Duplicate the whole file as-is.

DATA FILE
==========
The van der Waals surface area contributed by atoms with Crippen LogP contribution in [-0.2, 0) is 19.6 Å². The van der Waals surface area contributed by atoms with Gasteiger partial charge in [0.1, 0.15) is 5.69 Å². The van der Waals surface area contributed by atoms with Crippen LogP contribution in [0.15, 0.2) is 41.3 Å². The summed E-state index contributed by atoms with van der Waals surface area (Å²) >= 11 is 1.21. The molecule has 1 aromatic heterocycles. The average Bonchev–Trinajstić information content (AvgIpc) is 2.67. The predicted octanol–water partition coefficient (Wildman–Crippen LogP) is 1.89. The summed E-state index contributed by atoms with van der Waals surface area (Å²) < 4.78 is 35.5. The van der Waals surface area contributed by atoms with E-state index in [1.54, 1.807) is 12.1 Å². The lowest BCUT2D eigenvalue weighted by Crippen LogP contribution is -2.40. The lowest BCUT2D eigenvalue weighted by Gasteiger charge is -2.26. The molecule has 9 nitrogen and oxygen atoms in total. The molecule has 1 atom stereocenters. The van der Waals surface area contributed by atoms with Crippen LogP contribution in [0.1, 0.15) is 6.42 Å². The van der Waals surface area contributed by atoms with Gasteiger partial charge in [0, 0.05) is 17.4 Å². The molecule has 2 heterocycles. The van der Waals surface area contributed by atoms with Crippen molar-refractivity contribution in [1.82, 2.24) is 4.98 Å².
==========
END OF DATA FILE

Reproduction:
The van der Waals surface area contributed by atoms with Crippen LogP contribution in [-0.2, 0) is 19.6 Å². The van der Waals surface area contributed by atoms with Gasteiger partial charge in [0.1, 0.15) is 5.69 Å². The van der Waals surface area contributed by atoms with Crippen LogP contribution in [0.15, 0.2) is 41.3 Å². The summed E-state index contributed by atoms with van der Waals surface area (Å²) >= 11 is 1.21. The molecule has 1 aromatic heterocycles. The average Bonchev–Trinajstić information content (AvgIpc) is 2.67. The predicted octanol–water partition coefficient (Wildman–Crippen LogP) is 1.89. The summed E-state index contributed by atoms with van der Waals surface area (Å²) < 4.78 is 35.5. The van der Waals surface area contributed by atoms with E-state index in [1.54, 1.807) is 12.1 Å². The lowest BCUT2D eigenvalue weighted by Crippen LogP contribution is -2.40. The lowest BCUT2D eigenvalue weighted by Gasteiger charge is -2.26. The molecule has 9 nitrogen and oxygen atoms in total. The molecule has 1 atom stereocenters. The van der Waals surface area contributed by atoms with Crippen LogP contribution in [0.1, 0.15) is 6.42 Å². The van der Waals surface area contributed by atoms with Gasteiger partial charge in [0, 0.05) is 17.4 Å². The molecule has 2 heterocycles. The van der Waals surface area contributed by atoms with Crippen molar-refractivity contribution in [1.82, 2.24) is 4.98 Å².